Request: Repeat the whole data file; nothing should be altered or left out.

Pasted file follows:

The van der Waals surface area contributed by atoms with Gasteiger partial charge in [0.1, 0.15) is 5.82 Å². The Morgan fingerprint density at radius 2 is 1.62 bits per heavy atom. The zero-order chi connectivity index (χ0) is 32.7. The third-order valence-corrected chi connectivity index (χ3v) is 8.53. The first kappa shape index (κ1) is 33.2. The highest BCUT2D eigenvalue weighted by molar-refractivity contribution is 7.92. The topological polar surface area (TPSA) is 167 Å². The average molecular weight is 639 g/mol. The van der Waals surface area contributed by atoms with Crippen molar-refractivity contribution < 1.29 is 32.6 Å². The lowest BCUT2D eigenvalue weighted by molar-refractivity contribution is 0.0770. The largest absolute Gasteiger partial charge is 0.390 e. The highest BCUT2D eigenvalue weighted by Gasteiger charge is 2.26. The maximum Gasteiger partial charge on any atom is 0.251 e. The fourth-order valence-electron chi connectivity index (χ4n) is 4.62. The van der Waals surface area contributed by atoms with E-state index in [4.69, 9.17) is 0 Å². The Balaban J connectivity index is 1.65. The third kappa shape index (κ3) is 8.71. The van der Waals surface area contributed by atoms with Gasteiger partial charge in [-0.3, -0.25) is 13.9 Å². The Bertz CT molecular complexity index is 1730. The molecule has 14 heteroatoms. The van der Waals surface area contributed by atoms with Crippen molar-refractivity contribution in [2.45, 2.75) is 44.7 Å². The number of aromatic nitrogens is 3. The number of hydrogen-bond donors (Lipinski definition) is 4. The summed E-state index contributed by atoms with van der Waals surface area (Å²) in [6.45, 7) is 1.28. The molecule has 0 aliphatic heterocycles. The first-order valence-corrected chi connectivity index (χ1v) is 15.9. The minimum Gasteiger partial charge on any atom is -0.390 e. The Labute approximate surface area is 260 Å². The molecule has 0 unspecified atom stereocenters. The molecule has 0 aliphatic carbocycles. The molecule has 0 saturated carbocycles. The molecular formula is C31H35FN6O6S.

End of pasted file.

The van der Waals surface area contributed by atoms with Gasteiger partial charge in [0.1, 0.15) is 5.82 Å². The Morgan fingerprint density at radius 2 is 1.62 bits per heavy atom. The zero-order chi connectivity index (χ0) is 32.7. The third-order valence-corrected chi connectivity index (χ3v) is 8.53. The first kappa shape index (κ1) is 33.2. The highest BCUT2D eigenvalue weighted by molar-refractivity contribution is 7.92. The topological polar surface area (TPSA) is 167 Å². The average molecular weight is 639 g/mol. The van der Waals surface area contributed by atoms with Crippen molar-refractivity contribution < 1.29 is 32.6 Å². The lowest BCUT2D eigenvalue weighted by molar-refractivity contribution is 0.0770. The largest absolute Gasteiger partial charge is 0.390 e. The highest BCUT2D eigenvalue weighted by Gasteiger charge is 2.26. The maximum Gasteiger partial charge on any atom is 0.251 e. The fourth-order valence-electron chi connectivity index (χ4n) is 4.62. The van der Waals surface area contributed by atoms with E-state index in [4.69, 9.17) is 0 Å². The Balaban J connectivity index is 1.65. The third kappa shape index (κ3) is 8.71. The van der Waals surface area contributed by atoms with Gasteiger partial charge in [-0.3, -0.25) is 13.9 Å². The Bertz CT molecular complexity index is 1730. The molecule has 14 heteroatoms. The van der Waals surface area contributed by atoms with Crippen molar-refractivity contribution in [2.45, 2.75) is 44.7 Å². The number of aromatic nitrogens is 3. The number of hydrogen-bond donors (Lipinski definition) is 4. The summed E-state index contributed by atoms with van der Waals surface area (Å²) in [6.45, 7) is 1.28. The molecule has 0 aliphatic heterocycles. The first-order valence-corrected chi connectivity index (χ1v) is 15.9. The minimum Gasteiger partial charge on any atom is -0.390 e. The Labute approximate surface area is 260 Å². The molecule has 0 unspecified atom stereocenters. The molecule has 0 aliphatic carbocycles. The molecule has 0 saturated carbocycles. The molecular formula is C31H35FN6O6S.